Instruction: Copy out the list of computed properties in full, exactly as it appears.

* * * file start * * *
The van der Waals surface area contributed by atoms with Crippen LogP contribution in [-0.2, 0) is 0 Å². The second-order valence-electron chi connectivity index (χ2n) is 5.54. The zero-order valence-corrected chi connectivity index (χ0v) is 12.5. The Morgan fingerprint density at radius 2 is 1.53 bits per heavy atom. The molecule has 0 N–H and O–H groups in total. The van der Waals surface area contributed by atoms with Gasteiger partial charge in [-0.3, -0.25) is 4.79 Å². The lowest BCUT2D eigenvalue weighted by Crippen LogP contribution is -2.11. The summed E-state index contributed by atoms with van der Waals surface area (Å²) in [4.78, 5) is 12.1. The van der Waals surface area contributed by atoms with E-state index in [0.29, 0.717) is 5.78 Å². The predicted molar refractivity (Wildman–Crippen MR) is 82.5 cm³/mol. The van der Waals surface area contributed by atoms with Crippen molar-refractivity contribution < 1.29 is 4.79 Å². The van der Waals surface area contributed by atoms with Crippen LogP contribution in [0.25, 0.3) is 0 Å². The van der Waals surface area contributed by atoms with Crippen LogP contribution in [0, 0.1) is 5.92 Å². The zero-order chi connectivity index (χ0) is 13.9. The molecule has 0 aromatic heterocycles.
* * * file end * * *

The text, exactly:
The van der Waals surface area contributed by atoms with Crippen LogP contribution in [-0.2, 0) is 0 Å². The second-order valence-electron chi connectivity index (χ2n) is 5.54. The zero-order valence-corrected chi connectivity index (χ0v) is 12.5. The Morgan fingerprint density at radius 2 is 1.53 bits per heavy atom. The molecule has 0 N–H and O–H groups in total. The van der Waals surface area contributed by atoms with Gasteiger partial charge in [-0.3, -0.25) is 4.79 Å². The lowest BCUT2D eigenvalue weighted by Crippen LogP contribution is -2.11. The summed E-state index contributed by atoms with van der Waals surface area (Å²) in [4.78, 5) is 12.1. The van der Waals surface area contributed by atoms with E-state index in [0.29, 0.717) is 5.78 Å². The predicted molar refractivity (Wildman–Crippen MR) is 82.5 cm³/mol. The van der Waals surface area contributed by atoms with Crippen molar-refractivity contribution < 1.29 is 4.79 Å². The van der Waals surface area contributed by atoms with Crippen LogP contribution in [0.25, 0.3) is 0 Å². The van der Waals surface area contributed by atoms with Crippen LogP contribution in [0, 0.1) is 5.92 Å². The zero-order chi connectivity index (χ0) is 13.9. The molecule has 0 aromatic heterocycles.